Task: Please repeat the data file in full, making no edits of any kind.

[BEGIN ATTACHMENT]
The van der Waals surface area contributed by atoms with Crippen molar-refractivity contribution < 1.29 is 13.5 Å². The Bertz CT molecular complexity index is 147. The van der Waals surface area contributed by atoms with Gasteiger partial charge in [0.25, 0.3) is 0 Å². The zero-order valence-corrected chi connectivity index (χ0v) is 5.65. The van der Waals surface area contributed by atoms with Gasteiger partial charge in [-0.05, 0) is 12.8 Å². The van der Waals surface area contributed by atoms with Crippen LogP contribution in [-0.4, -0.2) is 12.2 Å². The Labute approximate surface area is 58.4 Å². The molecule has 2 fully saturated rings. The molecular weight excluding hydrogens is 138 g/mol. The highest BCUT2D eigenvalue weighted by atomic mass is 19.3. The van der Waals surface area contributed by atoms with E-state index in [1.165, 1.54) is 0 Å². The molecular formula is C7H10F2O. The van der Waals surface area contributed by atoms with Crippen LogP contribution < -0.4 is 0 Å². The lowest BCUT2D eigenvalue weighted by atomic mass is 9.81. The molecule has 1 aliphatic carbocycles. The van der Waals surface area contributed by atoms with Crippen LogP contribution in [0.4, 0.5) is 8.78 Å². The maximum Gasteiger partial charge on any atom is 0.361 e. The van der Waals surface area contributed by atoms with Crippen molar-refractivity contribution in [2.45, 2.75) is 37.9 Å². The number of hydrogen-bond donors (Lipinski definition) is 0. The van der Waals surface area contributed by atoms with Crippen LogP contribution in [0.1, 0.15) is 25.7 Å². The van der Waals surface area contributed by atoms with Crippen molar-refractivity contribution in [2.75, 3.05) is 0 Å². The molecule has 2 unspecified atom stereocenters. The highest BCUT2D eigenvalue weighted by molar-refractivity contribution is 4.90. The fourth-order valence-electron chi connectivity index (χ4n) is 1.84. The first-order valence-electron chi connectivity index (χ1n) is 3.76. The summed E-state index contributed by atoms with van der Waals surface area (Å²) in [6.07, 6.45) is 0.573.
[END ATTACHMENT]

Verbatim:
The van der Waals surface area contributed by atoms with Crippen molar-refractivity contribution < 1.29 is 13.5 Å². The Bertz CT molecular complexity index is 147. The van der Waals surface area contributed by atoms with Gasteiger partial charge in [0.25, 0.3) is 0 Å². The zero-order valence-corrected chi connectivity index (χ0v) is 5.65. The van der Waals surface area contributed by atoms with Gasteiger partial charge in [-0.05, 0) is 12.8 Å². The van der Waals surface area contributed by atoms with Crippen LogP contribution in [-0.4, -0.2) is 12.2 Å². The Labute approximate surface area is 58.4 Å². The molecule has 2 fully saturated rings. The molecular weight excluding hydrogens is 138 g/mol. The highest BCUT2D eigenvalue weighted by atomic mass is 19.3. The van der Waals surface area contributed by atoms with E-state index in [1.165, 1.54) is 0 Å². The molecular formula is C7H10F2O. The van der Waals surface area contributed by atoms with Crippen LogP contribution < -0.4 is 0 Å². The lowest BCUT2D eigenvalue weighted by atomic mass is 9.81. The molecule has 1 aliphatic carbocycles. The van der Waals surface area contributed by atoms with Crippen LogP contribution in [0.4, 0.5) is 8.78 Å². The maximum Gasteiger partial charge on any atom is 0.361 e. The van der Waals surface area contributed by atoms with Crippen molar-refractivity contribution in [2.45, 2.75) is 37.9 Å². The number of hydrogen-bond donors (Lipinski definition) is 0. The van der Waals surface area contributed by atoms with Crippen LogP contribution in [0.1, 0.15) is 25.7 Å². The van der Waals surface area contributed by atoms with Crippen molar-refractivity contribution in [2.75, 3.05) is 0 Å². The molecule has 2 unspecified atom stereocenters. The highest BCUT2D eigenvalue weighted by molar-refractivity contribution is 4.90. The fourth-order valence-electron chi connectivity index (χ4n) is 1.84. The first-order valence-electron chi connectivity index (χ1n) is 3.76. The summed E-state index contributed by atoms with van der Waals surface area (Å²) in [6.07, 6.45) is 0.573.